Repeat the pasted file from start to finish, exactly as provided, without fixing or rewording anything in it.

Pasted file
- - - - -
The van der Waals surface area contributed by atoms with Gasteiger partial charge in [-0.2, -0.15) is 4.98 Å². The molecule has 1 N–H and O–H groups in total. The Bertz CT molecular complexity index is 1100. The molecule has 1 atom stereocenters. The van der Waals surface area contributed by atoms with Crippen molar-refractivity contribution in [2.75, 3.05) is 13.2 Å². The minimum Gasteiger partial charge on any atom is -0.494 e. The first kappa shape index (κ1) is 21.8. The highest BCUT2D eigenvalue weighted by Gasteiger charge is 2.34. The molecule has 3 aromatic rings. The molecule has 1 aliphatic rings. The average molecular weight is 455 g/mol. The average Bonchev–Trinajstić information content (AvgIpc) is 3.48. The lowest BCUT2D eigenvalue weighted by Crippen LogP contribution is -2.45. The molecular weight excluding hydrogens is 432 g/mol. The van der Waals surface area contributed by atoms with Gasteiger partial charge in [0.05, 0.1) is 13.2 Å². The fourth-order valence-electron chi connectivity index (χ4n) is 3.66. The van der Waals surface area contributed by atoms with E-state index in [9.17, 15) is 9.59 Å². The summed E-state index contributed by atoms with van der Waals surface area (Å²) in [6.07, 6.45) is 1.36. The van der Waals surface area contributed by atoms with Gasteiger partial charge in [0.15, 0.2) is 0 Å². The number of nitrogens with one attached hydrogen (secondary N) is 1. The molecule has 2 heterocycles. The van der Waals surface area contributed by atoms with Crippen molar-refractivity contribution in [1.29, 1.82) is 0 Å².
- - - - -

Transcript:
The van der Waals surface area contributed by atoms with Gasteiger partial charge in [-0.2, -0.15) is 4.98 Å². The molecule has 1 N–H and O–H groups in total. The Bertz CT molecular complexity index is 1100. The molecule has 1 atom stereocenters. The van der Waals surface area contributed by atoms with Crippen molar-refractivity contribution in [2.75, 3.05) is 13.2 Å². The minimum Gasteiger partial charge on any atom is -0.494 e. The first kappa shape index (κ1) is 21.8. The highest BCUT2D eigenvalue weighted by Gasteiger charge is 2.34. The molecule has 3 aromatic rings. The molecule has 1 aliphatic rings. The average molecular weight is 455 g/mol. The average Bonchev–Trinajstić information content (AvgIpc) is 3.48. The lowest BCUT2D eigenvalue weighted by Crippen LogP contribution is -2.45. The molecular weight excluding hydrogens is 432 g/mol. The van der Waals surface area contributed by atoms with Gasteiger partial charge in [0.05, 0.1) is 13.2 Å². The fourth-order valence-electron chi connectivity index (χ4n) is 3.66. The van der Waals surface area contributed by atoms with E-state index in [9.17, 15) is 9.59 Å². The summed E-state index contributed by atoms with van der Waals surface area (Å²) in [6.07, 6.45) is 1.36. The van der Waals surface area contributed by atoms with Gasteiger partial charge in [0.15, 0.2) is 0 Å². The number of nitrogens with one attached hydrogen (secondary N) is 1. The molecule has 2 heterocycles. The van der Waals surface area contributed by atoms with Crippen molar-refractivity contribution in [1.29, 1.82) is 0 Å².